Due to the overemphasis on celebrity and the obsession this society has on popular culture, there seems to have been an overabundance of retrospectives and `Where are they now’ entertainment news segments. Everyone seemingly wants to know what happened to the casts of their favorite ’80s shows, specifically the ones that found its actors falling on hard times (i.e. Diff’rent Strokes). In an eerily prescient move, or one that was somewhat mocking the entire idea of nostalgia, the British band the Libertines presented as the last song on their last album, “What Became of the Likely Lads?” The song was cheeky in that the highly publicized (at least in England) group only had two albums (this one included) under their belts before their eventual dissolution thanks to Pete Doherty’s overwhelming addictions, and a rumoured jealousy springing from a possible relationship between the two frontmen.
Pete Doherty’s antics are still regular British tabloid fare, and those stories completely overshadow any musical accomplishments made by any of the former members of the group, Doherty included. Up the Bracket and The Libertines were probably the most heralded one-two punch of British albums since Definitely Maybe and (What’s the Story) Morning Glory?, but since the band’s demise, it’s been all Doherty and his drugs (and sometimes Kate Moss) all the time. Very rarely does anyone talk about Johnny Borrell and his early days in the Libertines before starting his own band, Razorlight. Rarely still do fans talk about Yeti, the band formed by bassist John Hassall. But there has been press on the post-Britpop glimmer twins bands, Babyshambles, featuring Doherty, and Dirty Pretty Things, featuring Carl Barât and drummer Gary Powell.
Because of Doherty’s much publicized run-ins with the law, drug use and supermodel affairs, his band has received the most attention, and somewhat unjustly so. Doherty is surely one of those mad geniuses, with art fueled by chemicals, but that kind of talent can be unreliable. Even Hemingway and Fitzgerald had some stinkers. The truth is, based upon the strength of the debut album from the Dirty Pretty Things, Waterloo to Anywhere, it appears as if the true guiding musical force behind the Libertines was Barât. The album is helped out by the bass playing of Didz Hammond, formerly of the Cooper Temple Clause, and Anthony Rossomando, who took Doherty’s place after his departure from the Libertines. As an unheralded fifth member of the band, there is producer Dave Sardy, who shaped the sound of the record as he did with Oasis, Helmet, Hot Hot Heat and Wolfmother.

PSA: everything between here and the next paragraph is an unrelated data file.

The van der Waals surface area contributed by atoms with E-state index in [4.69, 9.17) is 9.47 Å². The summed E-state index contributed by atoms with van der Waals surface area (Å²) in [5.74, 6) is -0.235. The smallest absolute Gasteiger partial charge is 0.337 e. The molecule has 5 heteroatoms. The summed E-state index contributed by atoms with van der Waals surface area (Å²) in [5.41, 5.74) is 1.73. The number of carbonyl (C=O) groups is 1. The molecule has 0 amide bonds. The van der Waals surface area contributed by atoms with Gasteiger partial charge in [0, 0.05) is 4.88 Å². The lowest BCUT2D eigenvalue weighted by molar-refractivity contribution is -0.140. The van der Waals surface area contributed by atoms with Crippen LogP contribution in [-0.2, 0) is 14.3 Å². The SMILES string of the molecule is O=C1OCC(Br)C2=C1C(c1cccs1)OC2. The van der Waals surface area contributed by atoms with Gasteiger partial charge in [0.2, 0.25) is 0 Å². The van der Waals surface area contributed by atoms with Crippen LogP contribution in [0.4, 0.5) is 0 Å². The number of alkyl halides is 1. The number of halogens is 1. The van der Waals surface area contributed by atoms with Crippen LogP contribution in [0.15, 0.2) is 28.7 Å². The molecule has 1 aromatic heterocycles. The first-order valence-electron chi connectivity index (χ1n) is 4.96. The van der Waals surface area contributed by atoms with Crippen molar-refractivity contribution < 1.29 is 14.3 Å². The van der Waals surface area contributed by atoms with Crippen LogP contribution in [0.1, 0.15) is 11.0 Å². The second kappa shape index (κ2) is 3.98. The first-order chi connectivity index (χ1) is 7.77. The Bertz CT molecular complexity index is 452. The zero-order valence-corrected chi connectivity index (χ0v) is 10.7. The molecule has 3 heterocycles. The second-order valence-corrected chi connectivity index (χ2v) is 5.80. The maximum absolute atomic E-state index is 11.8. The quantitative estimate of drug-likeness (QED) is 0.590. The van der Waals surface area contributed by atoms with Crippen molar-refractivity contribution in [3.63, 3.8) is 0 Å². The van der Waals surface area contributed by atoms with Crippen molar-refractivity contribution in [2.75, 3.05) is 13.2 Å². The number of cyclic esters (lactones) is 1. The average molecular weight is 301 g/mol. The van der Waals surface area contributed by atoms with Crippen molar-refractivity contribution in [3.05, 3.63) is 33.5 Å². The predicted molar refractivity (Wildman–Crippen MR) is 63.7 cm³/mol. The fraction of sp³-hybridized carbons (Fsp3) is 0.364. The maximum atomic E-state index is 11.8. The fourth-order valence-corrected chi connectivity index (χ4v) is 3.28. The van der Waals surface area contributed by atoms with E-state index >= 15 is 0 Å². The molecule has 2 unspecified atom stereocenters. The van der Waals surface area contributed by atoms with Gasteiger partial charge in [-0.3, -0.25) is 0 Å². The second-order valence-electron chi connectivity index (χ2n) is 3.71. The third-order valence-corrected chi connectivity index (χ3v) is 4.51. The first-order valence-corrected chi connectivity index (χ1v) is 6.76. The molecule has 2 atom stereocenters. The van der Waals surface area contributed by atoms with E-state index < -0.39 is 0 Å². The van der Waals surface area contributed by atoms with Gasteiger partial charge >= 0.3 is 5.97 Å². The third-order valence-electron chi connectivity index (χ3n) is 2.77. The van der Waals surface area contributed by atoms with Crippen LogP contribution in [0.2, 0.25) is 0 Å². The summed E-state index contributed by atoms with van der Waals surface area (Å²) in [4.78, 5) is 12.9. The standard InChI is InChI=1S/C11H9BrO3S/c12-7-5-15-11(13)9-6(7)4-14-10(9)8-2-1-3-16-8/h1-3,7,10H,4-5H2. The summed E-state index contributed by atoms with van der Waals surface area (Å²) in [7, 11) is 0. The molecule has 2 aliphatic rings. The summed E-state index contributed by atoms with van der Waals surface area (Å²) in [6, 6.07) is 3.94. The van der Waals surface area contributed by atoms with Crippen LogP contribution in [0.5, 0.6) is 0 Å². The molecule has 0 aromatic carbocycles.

Waterloo to Anywhere is a fun and blistering thirty-six minutes of post-punk aggression combined with Britpop charm and accessibility. Tracks like the first three top 40 UK singles “Bang Bang You’re Dead,” “Deadwood” and “Wondering” rock like the Clash, bounce like the Jam and shout `British pop’ like Suede, the Smiths and Blur. It’s no wonder that this album reached the top five of the British album charts. Those who miss the bygone days of the Blur and Oasis battles, gritty guitar punk with a melody and an accented snarl would best be served by going out and picking up Waterloo to Anywhere, if just to hear the amazing track (I can’t believe it’s not a single!), “Last of the Small Town Playboys.” (Talk about trying to mirror Morrissey!)